Detection of ROS1, RET, and ALK fusions in non-small cell lung cancer

Apr 3, 2024 | Blog

ROS1 (c-ros oncogene 1), RET (rearranged during transfection), and ALK (anaplastic lymphoma kinase) are receptors of tyrosine kinases that play important roles in cell growth and differentiation. ROS1, RET or ALK fusion is formed by chromosomal rearrangements that lead to other genes fused with these three genes, causing development and progression of cancer. These genetic alterations have been identified in lung cancer, particularly non-small cell lung cancer (NSCLC). Although the fusions occur at a low-frequency, identification of these fusions proves critical for targeted therapy selection to improve patients’ outcomes.

ROS1 Fusion: A ROS1 fusion, found in a small subset (1-2%) of NSCLC cases, produces a fusion protein with constitutively activated kinase activity. Patients with ROS1-positive tumors may benefit from targeted therapies such as crizotinib, ceritinib, and entrectinib.
RET Fusion: RET fusion, found in approximately 1-2% of NSCLC cases, leads to a fusion protein with constitutive kinase activity. Selpercatinib and pralsetinib have shown efficacy in treating NSCLC patients with RET fusions.
ALK Fusion: ALK fusion, found in about 3-5% of NSCLC cases, also generates an oncogenic protein with constitutively activated kinase activity. Drugs such as crizotinib, ceritinib, alectinib, brigatinib, and lorlatinib have been developed for target therapy on NSCLC patients with ALK fusions.

Detection of ROS1, RET and ALK Fusions using FISH, NGS and RT-qPCR

Fish (Fluorescence In Situ Hybridization), NGS (Next-Generation Sequencing), and RT-qPCR (Reverse Transcription Quantitative Polymerase Chain Reaction) are most commonly used molecular techniques to detect ROS1, RET, and ALK fusions, with over 70% concordance of testing results between any two techniques. Here’s how each method works and its application in detecting these fusions:

FISH (Fluorescence In Situ Hybridization):
FISH is a traditional molecular cytogenetic technique that uses different fluorescent probes to detect specific DNA sequences within a fusion rearrangement through hybridization.It detects fusion qualitatively and is particularly useful when evaluating tumor heterogeneity using tissue or FFPE (formalin-fixed paraffin-embedded) samples.

NGS (Next-Generation Sequencing):
NGS is a high-throughput sequencing technology that sequences the fusion genes.
NGS can provide comprehensive genomic profiling with design, not just fusion gene alone. Gradually gaining more traction in clinical setting, NGS can work for fresh tissue, FFPE, as well as liquid biopsy samples.

RT-qPCR (Reverse Transcription Quantitative Polymerase Chain Reaction):
RT-qPCR is a sensitive and quicker molecular technique used to quantify the gene fusion RNA. It is especially detecting the fusions with known transcripts with high sensitivity and specificity.

Advantages and limitations of Fusion Detection TechniquesEach of these techniques has its advantages and limitations.

The following factors affect selection of the detection methods: sensitivity, specificity, cost, turnaround time, and available sample types, and laboratory instrument setting and expertise in the clinical laboratory. In clinical practice, it may be possible to use two methods to comprehensively evaluate gene fusions. For instance, NGS for initial testing and FISH for confirmation.

• High Sensitivity: highly sensitive, allowing direct visualization of fusion events.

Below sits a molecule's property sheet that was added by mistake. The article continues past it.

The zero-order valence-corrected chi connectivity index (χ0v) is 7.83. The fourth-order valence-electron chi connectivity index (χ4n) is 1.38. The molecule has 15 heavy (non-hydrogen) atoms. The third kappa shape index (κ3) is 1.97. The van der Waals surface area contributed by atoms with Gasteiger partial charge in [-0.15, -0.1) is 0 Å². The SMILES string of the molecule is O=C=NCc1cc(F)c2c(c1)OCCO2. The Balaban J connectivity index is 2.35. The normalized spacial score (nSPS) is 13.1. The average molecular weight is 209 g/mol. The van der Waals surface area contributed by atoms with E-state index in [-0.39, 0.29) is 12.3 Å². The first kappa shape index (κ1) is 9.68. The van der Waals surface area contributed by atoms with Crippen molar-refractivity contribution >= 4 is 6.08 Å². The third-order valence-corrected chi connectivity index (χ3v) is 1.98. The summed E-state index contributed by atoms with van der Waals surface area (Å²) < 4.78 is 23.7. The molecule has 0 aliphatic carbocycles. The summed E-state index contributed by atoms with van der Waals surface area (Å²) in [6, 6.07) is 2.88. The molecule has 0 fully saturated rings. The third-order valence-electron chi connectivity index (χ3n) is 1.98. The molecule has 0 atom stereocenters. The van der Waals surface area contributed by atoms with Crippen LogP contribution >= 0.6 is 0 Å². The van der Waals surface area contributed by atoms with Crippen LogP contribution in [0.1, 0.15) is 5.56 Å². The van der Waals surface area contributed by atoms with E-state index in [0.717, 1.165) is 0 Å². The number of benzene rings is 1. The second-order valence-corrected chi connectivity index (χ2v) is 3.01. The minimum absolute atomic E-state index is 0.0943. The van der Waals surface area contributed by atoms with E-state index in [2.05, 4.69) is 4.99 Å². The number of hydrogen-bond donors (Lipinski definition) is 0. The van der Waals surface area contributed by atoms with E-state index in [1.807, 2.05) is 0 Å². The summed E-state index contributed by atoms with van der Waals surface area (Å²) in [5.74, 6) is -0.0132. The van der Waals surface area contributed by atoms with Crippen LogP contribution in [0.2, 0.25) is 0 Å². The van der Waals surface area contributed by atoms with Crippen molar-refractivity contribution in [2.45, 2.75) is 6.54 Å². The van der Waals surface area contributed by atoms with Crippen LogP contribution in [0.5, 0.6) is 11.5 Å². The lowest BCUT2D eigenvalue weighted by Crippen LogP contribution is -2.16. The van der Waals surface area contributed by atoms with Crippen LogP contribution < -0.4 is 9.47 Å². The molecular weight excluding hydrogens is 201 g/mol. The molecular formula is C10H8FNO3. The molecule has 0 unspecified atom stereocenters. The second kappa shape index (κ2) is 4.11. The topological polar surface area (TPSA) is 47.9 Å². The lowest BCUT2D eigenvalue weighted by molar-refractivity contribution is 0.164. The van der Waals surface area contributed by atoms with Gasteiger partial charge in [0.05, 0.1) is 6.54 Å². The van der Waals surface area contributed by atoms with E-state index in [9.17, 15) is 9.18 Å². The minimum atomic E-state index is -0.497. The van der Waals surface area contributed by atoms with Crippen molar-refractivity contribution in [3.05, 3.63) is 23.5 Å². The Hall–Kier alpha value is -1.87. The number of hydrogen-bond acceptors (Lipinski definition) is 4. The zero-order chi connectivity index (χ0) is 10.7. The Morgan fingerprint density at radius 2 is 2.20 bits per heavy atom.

• Specificity: highly specific for known fusion, minimizing false positives.
• Tumor Heterogeneity: provides tumor heterogeneity information in individual cells.
• Well-Established: gold-standard with standardized protocols and interpretation guidelines.
• Labor-Intensive: requires specialized equipment and expertise.
• Limited Multiplexing: Limited to one or a few fusions per assay.
• Cost: Higher cost compared to RT-qPCR.
• Turnaround Time: longer turnaround time compared to RT-qPCR.

• Comprehensive Profiling: allows for simultaneous information in addition to gene fusions.
• High Throughput: detects multiple samples and targets in a single run.
• Sensitivity: high sensitivity for both known and novel fusion detection.
• Sample Flexibility: both tissues and liquid biopsy.
• Cost: higher upfront cost including equipment and bioinformatics investment.
• Complexity: requires bioinformatics analysis expertise.
• Turnaround Time: much longer turnaround time compared to RT-qPCR.
• Detection Limitations: may miss novel fusion events that occurs at low-frequency.

• Sensitivity: highly sensitive for known fusions.
• Specificity: highly specific for known fusions.
• Quantification: allows for quantitation of fusion frequencies.
• Speed and cost: faster turnaround time and lower cost compared to both FISH and NGS.
• Sample flexibility: use sample types including tissues and liquid biopsies.
• Limited Multiplexing: only detects one or a few fusion targets per assay if targets need to be identified.
• Detection Limitations: miss novel fusions.
• Design and optimization: is required before the assay is finalized.

QFusion™ ROS1, RET and ALK fusions RT-qPCR Products

DiaCarta has developed ROS1, RET and ALK fusions RT-qPCR kits to detect these fusions by leveraging our proprietary XNA technology to further improve sensitivity and specificity. All these fusion designs target the most common fusions found. These tests have a LoD of 50 copies of RNA when 50 ng of total RNA is used for the test.

> Download the Qfusion™ ALK gene fusion brochure

> Download the Qfusion™ ROS1 gene fusion brochure

> Download the Qfusion™ RET gene fusion brochure

> Download publication

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